Grazers Documentary, Blog & KickStarter

As many of you know, Sarah Teale and Lisa Jackson have been making a documentary about the founding of the Adirondack Grazers. Sarah is a Grazers Founding Member but she is also an Emmy Award winning documentary filmmaker, as is Lisa Jackson. Lisa and Sarah started by making short film farm profiles for the web site and never stopped filming.

You can find more information out about the film on their KickStarter link at

They are also on Twitter @grazersdoc and have launched Grazers: A Farm, Film and Food Blog. If you do participate in social media please do send out the information to your friends and families.

“Producers of grass-fed beef team to sell product”

It was while working as a producer for an episode of the HBO documentary series “Weight of the Nation” that Sarah Teale decided it wasn’t enough to show people the problems involved with today’s food systems.

“I did a lot of filming all across the country with farmers in Iowa and Kansas and Missouri and California,” Teale said. “It really pushed me toward doing this.”

“This” is raising a small herd of grass-fed cattle on about 80 acres of pasture land in Granville.

Rosie’s Beef LLC, owned by Teale and Gordon Chaplin and named after their daughter, is part of a co-op of more than a dozen grass-fed beef producers, mostly in Washington County, who have combined forces to get their beef to consumers, restaurants and butchers as far away as New York City.

For the complete article click here.

Published July 31, 2013

Heritage Radio Network presents The Farm Report – Episode 177 – The Adirondack Grazers Coop

Sarah Teale of the Adirondack Grazers Cooperative is committed to producing healthy grassfed beef, using localized distribution, and connecting chefs to quality products. On this episode of The Farm Report, Erin Fairbanks welcomes Sarah to the studio to talk about the history of Upstate New York farming. Learn about the state’s roots in dairy, and why so many farmers are also taking up beef production. What are the criteria that the Adirondack Grazers Cooperative use to judge the quality of beef producers? Find out how the cooperative operates using a method that provides equality amongst its members and allows for farmers to get high prices for their meat. Hear about the importance of transparency within the cooperative, and how their extensive network of truckers, butchers, and more has made the Adirondack Grazers Cooperative a successful effort.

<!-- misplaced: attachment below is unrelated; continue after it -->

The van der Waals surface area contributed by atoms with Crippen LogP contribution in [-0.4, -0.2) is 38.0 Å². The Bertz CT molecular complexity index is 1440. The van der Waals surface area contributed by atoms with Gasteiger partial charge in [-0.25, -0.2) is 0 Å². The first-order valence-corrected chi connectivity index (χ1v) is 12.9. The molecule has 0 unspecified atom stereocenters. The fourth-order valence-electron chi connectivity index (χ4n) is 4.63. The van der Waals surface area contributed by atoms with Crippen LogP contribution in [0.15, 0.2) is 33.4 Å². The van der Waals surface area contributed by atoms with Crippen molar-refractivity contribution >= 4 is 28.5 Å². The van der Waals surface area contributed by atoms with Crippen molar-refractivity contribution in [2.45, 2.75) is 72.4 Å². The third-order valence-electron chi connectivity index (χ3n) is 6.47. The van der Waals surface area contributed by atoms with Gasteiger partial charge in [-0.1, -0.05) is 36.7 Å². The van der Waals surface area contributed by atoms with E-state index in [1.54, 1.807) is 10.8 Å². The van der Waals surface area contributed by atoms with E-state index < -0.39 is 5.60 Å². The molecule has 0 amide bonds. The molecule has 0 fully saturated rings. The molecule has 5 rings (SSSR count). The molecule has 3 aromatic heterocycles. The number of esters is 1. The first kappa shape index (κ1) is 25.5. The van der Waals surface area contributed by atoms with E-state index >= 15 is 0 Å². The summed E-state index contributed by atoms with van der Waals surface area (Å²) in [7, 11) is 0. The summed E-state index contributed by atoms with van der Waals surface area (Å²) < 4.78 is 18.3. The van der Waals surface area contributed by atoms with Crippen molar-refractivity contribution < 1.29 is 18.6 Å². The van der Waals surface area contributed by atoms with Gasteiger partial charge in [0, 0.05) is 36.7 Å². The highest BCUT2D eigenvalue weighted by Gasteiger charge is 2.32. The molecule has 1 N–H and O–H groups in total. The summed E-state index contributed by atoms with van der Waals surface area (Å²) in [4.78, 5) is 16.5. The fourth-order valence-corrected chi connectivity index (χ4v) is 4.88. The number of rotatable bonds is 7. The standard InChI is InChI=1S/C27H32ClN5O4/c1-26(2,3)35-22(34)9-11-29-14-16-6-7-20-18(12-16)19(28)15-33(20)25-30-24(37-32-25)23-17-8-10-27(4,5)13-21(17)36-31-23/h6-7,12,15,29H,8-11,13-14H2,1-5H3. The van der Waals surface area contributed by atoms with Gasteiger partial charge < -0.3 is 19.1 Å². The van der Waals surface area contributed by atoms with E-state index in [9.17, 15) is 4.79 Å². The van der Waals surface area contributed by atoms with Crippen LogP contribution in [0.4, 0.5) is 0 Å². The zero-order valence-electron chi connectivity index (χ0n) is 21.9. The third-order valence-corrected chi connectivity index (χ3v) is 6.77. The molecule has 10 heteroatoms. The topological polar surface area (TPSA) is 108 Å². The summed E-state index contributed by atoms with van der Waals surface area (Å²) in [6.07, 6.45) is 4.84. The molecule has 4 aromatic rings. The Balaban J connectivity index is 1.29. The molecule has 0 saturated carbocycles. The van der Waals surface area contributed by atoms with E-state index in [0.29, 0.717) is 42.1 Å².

Listen to Episode 177 here.

First Aired- 07/25/2013

“Where Corn is King, a New Regard for Grass-Fed Beef” – NYTimes

BASSETT, Neb. — Isolation comes with the territory in the Sandhills of Nebraska, where grassy dunes laced with wet meadows undulate above the Ogallala Aquifer, and the thinning towns are few and far between.

In the four years since he settled here, Prescott Frost has found himself set apart more than most. In a state where corn is king, he is on a quest to breed a better cow for the grass-fed beef industry — one that can thrive without chemical pesticides, antibiotics, hormones and, the clincher, grain — and to market his own brand of artisanal meat.

A great-grandson of the poet Robert Frost, who tended Ayrshire cattle in Vermont, the Connecticut-born Mr. Frost has spent a lifetime taking the road less traveled by. He put down roots on 7,000 acres in what he calls the Napa Valley of ranchland, home to more than 700 species of native grasses and forbs: bluestem, buffalo, reed canary, brome — the salad bar on which grass-fed beef is raised.

For the complete NYTimes article click here.



Hill Country Observer: Building a grass-fed future

Beef Farmers band together for access to new markets and new hope.


At first glance, Sarah Teale seems an unlikely person to organize an agricultural cooperative for small-scale producers of grass-fed beef.

She lives in Manhattan, where she has a successful documentary filmmaking career and her own production company.

Despite her current urban trappings, however, Teale spent her childhood in rural Hampshire, England, where she was the daughter of a large-animal veterinarian.

“I’m very comfortable around farmers, and I love cattle,” she said.

Her connections to upstate New York evolved because her husband, Gordon Chaplin, owned a farm in North Hebron where the couple spent weekends. But after Dwayne Burch, a neighboring farmer who had worked the property for several decades, sold his dairy herd seven years ago, no one was mowing or cultivating the fields, and brush started to encroach. Chaplin bought a tractor to bring the fields back.

Then in 2011, at Burch’s suggestion, they bought eight Angus cattle to graze the fields…

For the complete article from Hill County Observer click here.